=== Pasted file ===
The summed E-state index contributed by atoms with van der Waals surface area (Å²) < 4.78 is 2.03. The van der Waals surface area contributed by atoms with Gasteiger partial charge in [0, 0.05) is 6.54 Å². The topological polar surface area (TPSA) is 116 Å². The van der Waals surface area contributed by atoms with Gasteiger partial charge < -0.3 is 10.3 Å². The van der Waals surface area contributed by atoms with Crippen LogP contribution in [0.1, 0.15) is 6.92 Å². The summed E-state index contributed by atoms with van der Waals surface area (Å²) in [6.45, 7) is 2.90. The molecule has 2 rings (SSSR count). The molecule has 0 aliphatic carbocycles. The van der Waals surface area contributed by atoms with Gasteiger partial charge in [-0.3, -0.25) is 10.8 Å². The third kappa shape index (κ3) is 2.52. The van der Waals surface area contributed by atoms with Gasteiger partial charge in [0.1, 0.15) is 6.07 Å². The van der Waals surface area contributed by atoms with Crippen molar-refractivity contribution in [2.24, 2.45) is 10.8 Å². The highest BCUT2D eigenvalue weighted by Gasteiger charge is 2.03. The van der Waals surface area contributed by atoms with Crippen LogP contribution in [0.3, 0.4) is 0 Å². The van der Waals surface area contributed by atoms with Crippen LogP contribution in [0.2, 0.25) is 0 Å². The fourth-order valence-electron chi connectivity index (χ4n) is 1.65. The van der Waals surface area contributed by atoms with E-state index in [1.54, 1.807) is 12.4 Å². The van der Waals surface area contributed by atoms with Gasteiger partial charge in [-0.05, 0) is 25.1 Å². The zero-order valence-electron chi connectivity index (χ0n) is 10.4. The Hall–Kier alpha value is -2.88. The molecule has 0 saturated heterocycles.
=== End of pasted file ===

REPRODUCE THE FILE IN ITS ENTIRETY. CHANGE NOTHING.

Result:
The summed E-state index contributed by atoms with van der Waals surface area (Å²) < 4.78 is 2.03. The van der Waals surface area contributed by atoms with Gasteiger partial charge in [0, 0.05) is 6.54 Å². The topological polar surface area (TPSA) is 116 Å². The van der Waals surface area contributed by atoms with Gasteiger partial charge < -0.3 is 10.3 Å². The van der Waals surface area contributed by atoms with Crippen LogP contribution in [0.1, 0.15) is 6.92 Å². The summed E-state index contributed by atoms with van der Waals surface area (Å²) in [6.45, 7) is 2.90. The molecule has 2 rings (SSSR count). The molecule has 0 aliphatic carbocycles. The van der Waals surface area contributed by atoms with Gasteiger partial charge in [-0.3, -0.25) is 10.8 Å². The third kappa shape index (κ3) is 2.52. The van der Waals surface area contributed by atoms with Gasteiger partial charge in [0.1, 0.15) is 6.07 Å². The van der Waals surface area contributed by atoms with Crippen molar-refractivity contribution in [2.24, 2.45) is 10.8 Å². The highest BCUT2D eigenvalue weighted by Gasteiger charge is 2.03. The van der Waals surface area contributed by atoms with Crippen LogP contribution in [0.3, 0.4) is 0 Å². The van der Waals surface area contributed by atoms with Crippen LogP contribution in [0.2, 0.25) is 0 Å². The fourth-order valence-electron chi connectivity index (χ4n) is 1.65. The van der Waals surface area contributed by atoms with E-state index in [1.54, 1.807) is 12.4 Å². The van der Waals surface area contributed by atoms with Gasteiger partial charge in [-0.05, 0) is 25.1 Å². The zero-order valence-electron chi connectivity index (χ0n) is 10.4. The Hall–Kier alpha value is -2.88. The molecule has 0 saturated heterocycles.